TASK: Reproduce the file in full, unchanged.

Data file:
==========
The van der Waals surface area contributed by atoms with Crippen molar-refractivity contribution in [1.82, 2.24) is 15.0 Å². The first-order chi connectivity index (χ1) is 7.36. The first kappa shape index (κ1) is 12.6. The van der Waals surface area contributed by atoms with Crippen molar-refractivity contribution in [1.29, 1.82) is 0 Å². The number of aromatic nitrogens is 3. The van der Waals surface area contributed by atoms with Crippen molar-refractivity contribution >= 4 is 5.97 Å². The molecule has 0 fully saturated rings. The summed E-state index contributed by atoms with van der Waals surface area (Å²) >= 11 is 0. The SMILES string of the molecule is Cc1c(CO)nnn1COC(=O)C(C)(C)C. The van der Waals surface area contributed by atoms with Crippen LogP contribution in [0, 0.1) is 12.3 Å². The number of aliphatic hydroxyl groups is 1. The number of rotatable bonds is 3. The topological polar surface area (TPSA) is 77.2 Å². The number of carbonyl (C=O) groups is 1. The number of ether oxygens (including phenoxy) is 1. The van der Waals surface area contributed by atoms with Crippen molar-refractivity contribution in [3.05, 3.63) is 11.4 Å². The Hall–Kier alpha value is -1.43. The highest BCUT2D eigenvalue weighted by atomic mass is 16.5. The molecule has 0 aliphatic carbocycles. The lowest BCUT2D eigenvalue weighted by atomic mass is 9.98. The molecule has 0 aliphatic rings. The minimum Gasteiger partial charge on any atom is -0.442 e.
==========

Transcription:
The van der Waals surface area contributed by atoms with Crippen molar-refractivity contribution in [1.82, 2.24) is 15.0 Å². The first-order chi connectivity index (χ1) is 7.36. The first kappa shape index (κ1) is 12.6. The van der Waals surface area contributed by atoms with Crippen molar-refractivity contribution in [1.29, 1.82) is 0 Å². The number of aromatic nitrogens is 3. The van der Waals surface area contributed by atoms with Crippen molar-refractivity contribution >= 4 is 5.97 Å². The molecule has 0 fully saturated rings. The summed E-state index contributed by atoms with van der Waals surface area (Å²) >= 11 is 0. The SMILES string of the molecule is Cc1c(CO)nnn1COC(=O)C(C)(C)C. The van der Waals surface area contributed by atoms with Crippen LogP contribution in [0, 0.1) is 12.3 Å². The number of aliphatic hydroxyl groups is 1. The number of rotatable bonds is 3. The topological polar surface area (TPSA) is 77.2 Å². The number of carbonyl (C=O) groups is 1. The number of ether oxygens (including phenoxy) is 1. The van der Waals surface area contributed by atoms with Crippen molar-refractivity contribution in [3.05, 3.63) is 11.4 Å². The Hall–Kier alpha value is -1.43. The highest BCUT2D eigenvalue weighted by atomic mass is 16.5. The molecule has 0 aliphatic carbocycles. The lowest BCUT2D eigenvalue weighted by atomic mass is 9.98. The molecule has 0 aliphatic rings. The minimum Gasteiger partial charge on any atom is -0.442 e.